Security Regulations: Catching Up With Blockchain Technology
On February 16, 2018, the Swiss Financial Market Supervisory Authority (FINMA) published guidelines on how it will handle inquiries about initial coin offerings, sometimes called token sales. Switzerland is the first nation to provide official guidance on ICOs. The move came in response to an overwhelming number of inquiries.
FINMA’s guidelines spell out information that FINMA needs to handle inquiries from ICO organizers. The guidelines enumerate the principles upon which FINMA will base its answers to inquiries. These guidelines add clarity to market participants and discourage money laundering.
An ICO is based on blockchain technology. This distributed ledger technology is the underlying force behind bitcoin, ethers, and other blockchain projects. DLT is decentralized –transactions are recorded onto millions of computers simultaneously. Each block of data is linked to a previous block of data or chained together. The transaction is synchronized, and all nodes reflect the updated data as it occurs. Once a transaction is validated and added to a blockchain, the transaction or asset is theoretically immutable.
ICOs showed up in 2013. They are much like initial public offerings and, in fact, are deliberately based on IPOs. Organizers use ICOs largely to fund future blockchain projects. Cryptocurrency (Bitcoin or Ether, for example) is exchanged where organizers promise investors a share of the organization. Organizers usually employ smart contracts that “store the funds and distribute an equivalent value in the new token at a later point in time.”
With its guidelines, FINMA categorized tokens into three categorizes in addition to affirming the existence of hybrid types of tokens. The term “token” is often used interchangeably with “coins.”
The categories are as follows:
Payment tokens: Payment tokens (synonymous with cryptocurrencies) are tokens that are intended to be used, now or in the future, as a means of payment for acquiring goods or services or as a means of money or value transfer. Cryptocurrencies give rise to no claims on their issuer.
Utility tokens: Utility tokens are tokens that are intended to provide access digitally to an application or service by means of a blockchain-based infrastructure.
Asset tokens: Asset tokens represent assets such as a debt or equity claim on the issuer. Asset tokens promise, for example, a share in future company earnings or future capital flows. In terms of their economic function, therefore, these tokens are analogous to equities, bonds or derivatives. Tokens that enable physical assets to be traded on the blockchain also fall into this category.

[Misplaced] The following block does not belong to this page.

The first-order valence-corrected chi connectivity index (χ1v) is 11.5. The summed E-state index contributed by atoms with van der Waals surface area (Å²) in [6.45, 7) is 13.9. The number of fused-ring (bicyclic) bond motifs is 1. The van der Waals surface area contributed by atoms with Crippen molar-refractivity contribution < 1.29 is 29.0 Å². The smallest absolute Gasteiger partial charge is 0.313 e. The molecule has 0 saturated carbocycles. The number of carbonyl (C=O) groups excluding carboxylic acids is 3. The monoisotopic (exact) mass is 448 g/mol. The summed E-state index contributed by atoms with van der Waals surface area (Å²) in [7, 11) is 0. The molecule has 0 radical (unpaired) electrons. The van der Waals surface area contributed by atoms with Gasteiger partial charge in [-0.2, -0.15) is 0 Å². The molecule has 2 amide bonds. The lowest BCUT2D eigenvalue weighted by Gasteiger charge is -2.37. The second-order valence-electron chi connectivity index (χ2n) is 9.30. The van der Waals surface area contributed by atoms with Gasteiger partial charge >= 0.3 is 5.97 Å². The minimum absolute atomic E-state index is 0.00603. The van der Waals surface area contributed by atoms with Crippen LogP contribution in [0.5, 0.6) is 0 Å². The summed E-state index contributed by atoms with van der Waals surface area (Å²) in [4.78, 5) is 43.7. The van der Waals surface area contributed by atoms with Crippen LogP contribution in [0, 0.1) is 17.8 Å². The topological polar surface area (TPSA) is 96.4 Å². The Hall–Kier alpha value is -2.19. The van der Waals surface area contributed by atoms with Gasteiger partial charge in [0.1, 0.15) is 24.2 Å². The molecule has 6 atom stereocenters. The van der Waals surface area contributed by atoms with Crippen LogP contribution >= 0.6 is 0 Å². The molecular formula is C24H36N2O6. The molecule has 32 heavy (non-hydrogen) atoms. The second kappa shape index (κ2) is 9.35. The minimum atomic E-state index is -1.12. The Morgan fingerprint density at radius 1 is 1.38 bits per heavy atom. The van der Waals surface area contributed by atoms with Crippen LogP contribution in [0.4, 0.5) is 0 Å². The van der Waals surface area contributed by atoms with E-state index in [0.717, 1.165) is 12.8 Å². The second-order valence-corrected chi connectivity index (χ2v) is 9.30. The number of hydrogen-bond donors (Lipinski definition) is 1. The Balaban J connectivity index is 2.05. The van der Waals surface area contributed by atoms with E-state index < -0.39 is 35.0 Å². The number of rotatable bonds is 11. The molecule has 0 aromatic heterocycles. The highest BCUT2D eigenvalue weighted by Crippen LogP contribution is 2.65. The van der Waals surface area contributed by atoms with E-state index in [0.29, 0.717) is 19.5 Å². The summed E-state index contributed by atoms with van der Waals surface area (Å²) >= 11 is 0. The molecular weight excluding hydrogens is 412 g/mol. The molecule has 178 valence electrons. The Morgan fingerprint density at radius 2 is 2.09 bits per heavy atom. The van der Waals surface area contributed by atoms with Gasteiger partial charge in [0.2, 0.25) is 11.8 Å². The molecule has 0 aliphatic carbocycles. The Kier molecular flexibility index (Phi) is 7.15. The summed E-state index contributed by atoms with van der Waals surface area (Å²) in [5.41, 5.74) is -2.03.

With no justification or limits on the amount of cryptocurrency that can be raised, organizations have been able to raise astronomical amounts of currency in very short time spans, with many of them reaching the million-dollar mark in a matter of hours. Already, as of the end of February 2018, organizers have used ICOs to raise at least $3.66 billion.
ICOs as financial instruments have created a conundrum for governmental financial regulators throughout the world. Is it an unregulated security or a modern day example of traditional fund-raising? Is it something else?
At this time, few restrictions apply to ICOs. Not too many nations have braved the daunting process of attempting to add some form of clarity or transparency to ICO transactions. Still, regulators throughout the world are anxious to protect the public from extremely poor investing as well as from devious scam artists.
With IPOs, there are quite a few hoops to jump through, regulators to please, and attorneys to hire–all requiring money that most people do not have. ICOs, with their rather free-for-all culture, cut through all that. But at what price?
The United States has dipped its regulatory toes in the ICO waters. On July 25, 2017, the SEC issued an investigative report that determined that “DAO Tokens are securities under the Securities Act of 1933.” DAO Tokens were the crypto tokens that The DAO was exchanging for bitcoin or ether in an effort to fund their projects. The organization was named after the acronym for the decentralized autonomous organization, or DAO.
In September 2017, the Securities and Exchange Commission announced the creation of a CyberUnit. One of the tasks of this unit is to focus on DLT and ICO misconduct.
In early December 2017, the unit gathered enough information for the SEC to file charges against Quebec-based Dominic Lacroix and Sabrina Paradis-Royer, and PlexCorp. The two individuals, along with firm PlexCorp, were charged with violating U.S. securities laws and defrauding investors to the tune of $15 million.
On February 28, The Wall Street Journal reported that the SEC had issued several subpoenas and information requests to companies that are involved in ICOs.
On March 7, The SEC issued a statement warning that trading digital assets may run afoul of securities regulations. “If a platform offers to trade digital assets that are securities and operates as an ‘exchange,’ as defined by the federal securities laws, then the platform must register with the SEC as a national securities exchange or be exempt from registration,” according to the statement.
They may have gotten off to a relatively slow start, but be assured that the world of governmental regulations is catching up with ICOs, tokens, blockchain, and DAOs, just as it always has done. Whether that is a good thing or a bad thing probably depends on which end of the trade you find yourself on.